By admission I always tend to root for an underdog, and Bulgarian heavyweight Kubrat Pulev is a vexing underdog. Pulev (24-1 13KOs) easily defeated faded titlist Samuel Peter December 3, for the WBA Intercontinental title, in what was an anti-climactic evening and a perplexing move for the top ten heavyweight contender.
The most confusing part about Kubrat Pulev is where to place him in regards to the rest of the division.
He’s in a strange echelon where many fans and critics think he is in fact a champion contender, but unsure where he could challenge his more elite competition.
Possessing quite possibly the best jab in the weight class, he utilized it to perfection against Peter (36-6 29KOs) setting his pace and distance before Peter threw wildly in the third round and hurt his right arm.
Kubrat Pulev was given the TKO at the start of the fourth round in his hometown of Sofia, Bulgaria; his homecoming debut fighting in Germany much of his career.
His only loss coming via fifth round knockout to Wladimir Klitschko in 2014, as he challenged the Ukrainian for his IBF title.
The Bulgarian looked in the best shape of his career, moving effectively, with a good defense and footwork, but make no mistake, this was the very definition of a “tune-up” fight.
The bout was another example of a stay busy contest that boxing fans have grown accustomed to, and are very weary of these days.
Peter, while making a good effort in the ring was completely trashed in terms of physique and conditioning. Slow and groggy, Kubrat Pulev still had lots of trouble connecting on anything with his right hand.
There was no way Peter would’ve made it much farther, injury or not, he looked very overwhelmed by an opponent who was hammering him with jabs alone.
By the third round’s conclusion Pulev was effortlessly attacking with the left jab, deeming all that was necessary to vanquish an opponent who couldn’t escape it.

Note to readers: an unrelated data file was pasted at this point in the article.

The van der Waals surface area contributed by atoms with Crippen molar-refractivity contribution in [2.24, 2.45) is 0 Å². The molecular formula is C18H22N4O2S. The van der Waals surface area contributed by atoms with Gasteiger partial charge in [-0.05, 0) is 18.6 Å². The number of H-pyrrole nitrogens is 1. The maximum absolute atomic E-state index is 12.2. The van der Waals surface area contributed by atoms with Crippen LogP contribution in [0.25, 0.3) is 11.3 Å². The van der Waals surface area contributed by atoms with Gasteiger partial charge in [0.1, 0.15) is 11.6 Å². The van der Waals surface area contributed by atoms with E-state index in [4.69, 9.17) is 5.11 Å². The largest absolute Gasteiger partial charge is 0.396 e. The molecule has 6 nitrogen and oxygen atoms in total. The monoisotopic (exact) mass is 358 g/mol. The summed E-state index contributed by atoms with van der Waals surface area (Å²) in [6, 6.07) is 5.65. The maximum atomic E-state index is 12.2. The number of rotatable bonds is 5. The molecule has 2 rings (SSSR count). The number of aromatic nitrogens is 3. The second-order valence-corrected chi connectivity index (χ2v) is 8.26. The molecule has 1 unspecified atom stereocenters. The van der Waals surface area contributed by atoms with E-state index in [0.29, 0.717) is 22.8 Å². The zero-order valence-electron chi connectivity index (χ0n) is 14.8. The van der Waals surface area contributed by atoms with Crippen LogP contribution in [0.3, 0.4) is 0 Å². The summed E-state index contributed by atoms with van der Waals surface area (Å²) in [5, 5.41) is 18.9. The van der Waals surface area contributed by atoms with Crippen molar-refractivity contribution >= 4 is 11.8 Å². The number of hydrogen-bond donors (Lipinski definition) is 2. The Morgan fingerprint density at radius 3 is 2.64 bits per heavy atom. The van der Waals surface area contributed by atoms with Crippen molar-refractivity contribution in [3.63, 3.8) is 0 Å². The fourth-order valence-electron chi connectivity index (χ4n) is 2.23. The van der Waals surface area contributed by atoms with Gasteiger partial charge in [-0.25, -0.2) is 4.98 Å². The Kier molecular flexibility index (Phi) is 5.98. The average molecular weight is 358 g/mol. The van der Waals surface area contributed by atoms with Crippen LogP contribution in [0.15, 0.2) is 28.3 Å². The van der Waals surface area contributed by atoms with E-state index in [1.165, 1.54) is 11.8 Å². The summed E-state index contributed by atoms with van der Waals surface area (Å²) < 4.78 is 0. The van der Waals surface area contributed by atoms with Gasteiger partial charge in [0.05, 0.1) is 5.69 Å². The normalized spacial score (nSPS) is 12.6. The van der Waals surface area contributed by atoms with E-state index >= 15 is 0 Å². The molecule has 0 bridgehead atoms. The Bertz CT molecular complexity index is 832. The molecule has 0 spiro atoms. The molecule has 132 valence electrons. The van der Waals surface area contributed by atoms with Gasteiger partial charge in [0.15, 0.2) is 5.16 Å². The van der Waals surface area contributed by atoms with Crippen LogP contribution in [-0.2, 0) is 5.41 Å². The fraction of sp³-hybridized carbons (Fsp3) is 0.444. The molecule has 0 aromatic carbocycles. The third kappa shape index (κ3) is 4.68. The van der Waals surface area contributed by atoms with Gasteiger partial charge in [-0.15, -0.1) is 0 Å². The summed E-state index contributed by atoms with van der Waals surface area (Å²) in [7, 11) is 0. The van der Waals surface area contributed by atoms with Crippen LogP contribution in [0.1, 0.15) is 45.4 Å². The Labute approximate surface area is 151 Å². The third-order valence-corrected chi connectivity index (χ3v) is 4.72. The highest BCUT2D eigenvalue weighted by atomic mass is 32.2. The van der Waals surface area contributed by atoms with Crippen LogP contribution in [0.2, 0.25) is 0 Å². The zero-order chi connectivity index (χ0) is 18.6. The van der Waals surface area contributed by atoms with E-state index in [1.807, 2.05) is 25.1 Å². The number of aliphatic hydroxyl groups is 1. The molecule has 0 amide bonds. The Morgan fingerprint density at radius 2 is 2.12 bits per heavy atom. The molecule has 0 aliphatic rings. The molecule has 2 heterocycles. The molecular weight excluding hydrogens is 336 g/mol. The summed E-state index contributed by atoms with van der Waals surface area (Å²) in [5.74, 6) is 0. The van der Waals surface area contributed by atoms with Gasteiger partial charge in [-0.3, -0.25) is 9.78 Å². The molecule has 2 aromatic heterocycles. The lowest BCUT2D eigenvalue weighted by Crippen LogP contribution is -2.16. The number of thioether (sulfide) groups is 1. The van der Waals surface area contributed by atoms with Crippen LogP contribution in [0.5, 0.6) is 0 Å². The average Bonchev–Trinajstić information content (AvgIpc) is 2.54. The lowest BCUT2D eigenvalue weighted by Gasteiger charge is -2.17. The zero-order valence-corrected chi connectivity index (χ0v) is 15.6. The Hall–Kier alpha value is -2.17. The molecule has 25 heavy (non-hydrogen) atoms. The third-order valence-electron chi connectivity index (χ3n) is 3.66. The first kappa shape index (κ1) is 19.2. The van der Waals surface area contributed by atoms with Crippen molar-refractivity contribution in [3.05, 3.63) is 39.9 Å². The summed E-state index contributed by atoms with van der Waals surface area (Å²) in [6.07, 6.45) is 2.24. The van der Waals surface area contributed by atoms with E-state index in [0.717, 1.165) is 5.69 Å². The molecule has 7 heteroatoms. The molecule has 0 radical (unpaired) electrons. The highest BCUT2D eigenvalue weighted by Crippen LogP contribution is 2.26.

His new trainer Ulli Wegner has done a great deal in refining his form, but this is where the critiques come in.
Lacking power despite great technique is widely considered to be Kubrat Pulev’s greatest weakness.
His knockout rate is just about half, nothing to brag about considering the banner division’s champions Deontay Wilder and Anthony Joshua are each boasting rates above 95% with Joshua stopping every opponent he’s faced.
Many of Kubrat Pulev fans and critics alike wonder how he would fare against such devastating combatants.
Wilder and Joshua have their fair share of detractors in terms of ability and lack of quality opponents. Notwithstanding, both are Olympic medalists who get better with every round, and still find the way to smash nearly every foe they face.
That’s not considering the likes of Luis Ortiz, Bryant Jennings, David Haye or Alexander Povetkin.
Perhaps the return of lineal champion Tyson Fury, or a rematch with Klitschko, should the former champion regain his titles and Pulev becoming mandatory challenger. How does he fare with any of these fighters?
Pulev was reportedly in negotiations to face Joshua (17-0 17KOs) before the 2012 British Olympic gold medalist signed up to face Mexican-American Eric Molina in a voluntary defense this Saturday, December 10th instead.
Pulev was number two in the IBF’s ranking behind undefeated New Zealander Joseph Parker, with Parker looking for WBO gold against Andy Ruiz also on December 10th.
Now with his tune up out of the way and looming challenger Pole Mariusz Wach coming for Pulev’s European championship belt, one could only hope these puzzling fights are coming to a finale.
Kubrat Pulev doesn’t have much sand in the hourglass left in his professional career at age 35 and against opponents who cannot go the distance, the exercise is futile.
Wegner looks like he’s pushing the fighter in the right direction, and the boxing world wants to see what he can do, and to see if he can be Bulgaria’s first world heavyweight champion.